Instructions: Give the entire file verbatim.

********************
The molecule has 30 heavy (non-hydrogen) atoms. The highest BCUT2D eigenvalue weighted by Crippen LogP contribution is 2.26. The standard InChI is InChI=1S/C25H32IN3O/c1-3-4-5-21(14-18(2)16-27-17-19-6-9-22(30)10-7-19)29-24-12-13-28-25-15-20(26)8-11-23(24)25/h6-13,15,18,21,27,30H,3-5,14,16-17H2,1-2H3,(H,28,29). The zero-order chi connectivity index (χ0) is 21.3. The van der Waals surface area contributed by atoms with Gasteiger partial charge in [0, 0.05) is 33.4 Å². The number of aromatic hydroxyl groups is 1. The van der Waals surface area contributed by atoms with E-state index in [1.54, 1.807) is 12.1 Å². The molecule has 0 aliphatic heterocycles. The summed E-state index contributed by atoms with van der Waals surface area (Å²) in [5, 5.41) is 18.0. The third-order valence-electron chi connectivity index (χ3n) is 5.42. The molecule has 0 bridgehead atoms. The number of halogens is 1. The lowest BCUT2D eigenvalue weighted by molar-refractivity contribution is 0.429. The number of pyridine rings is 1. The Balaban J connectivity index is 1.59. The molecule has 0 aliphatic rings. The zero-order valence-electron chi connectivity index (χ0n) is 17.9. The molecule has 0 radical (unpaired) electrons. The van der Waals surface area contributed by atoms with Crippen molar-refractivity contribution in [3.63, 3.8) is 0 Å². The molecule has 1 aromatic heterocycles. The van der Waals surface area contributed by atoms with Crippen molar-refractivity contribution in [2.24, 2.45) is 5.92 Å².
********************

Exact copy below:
The molecule has 30 heavy (non-hydrogen) atoms. The highest BCUT2D eigenvalue weighted by Crippen LogP contribution is 2.26. The standard InChI is InChI=1S/C25H32IN3O/c1-3-4-5-21(14-18(2)16-27-17-19-6-9-22(30)10-7-19)29-24-12-13-28-25-15-20(26)8-11-23(24)25/h6-13,15,18,21,27,30H,3-5,14,16-17H2,1-2H3,(H,28,29). The zero-order chi connectivity index (χ0) is 21.3. The van der Waals surface area contributed by atoms with Gasteiger partial charge in [0, 0.05) is 33.4 Å². The number of aromatic hydroxyl groups is 1. The van der Waals surface area contributed by atoms with E-state index in [1.54, 1.807) is 12.1 Å². The molecule has 0 aliphatic heterocycles. The summed E-state index contributed by atoms with van der Waals surface area (Å²) in [5, 5.41) is 18.0. The third-order valence-electron chi connectivity index (χ3n) is 5.42. The molecule has 0 bridgehead atoms. The number of halogens is 1. The lowest BCUT2D eigenvalue weighted by molar-refractivity contribution is 0.429. The number of pyridine rings is 1. The Balaban J connectivity index is 1.59. The molecule has 0 aliphatic rings. The zero-order valence-electron chi connectivity index (χ0n) is 17.9. The molecule has 0 radical (unpaired) electrons. The van der Waals surface area contributed by atoms with Crippen molar-refractivity contribution in [3.63, 3.8) is 0 Å². The molecule has 1 aromatic heterocycles. The van der Waals surface area contributed by atoms with Crippen molar-refractivity contribution in [2.24, 2.45) is 5.92 Å².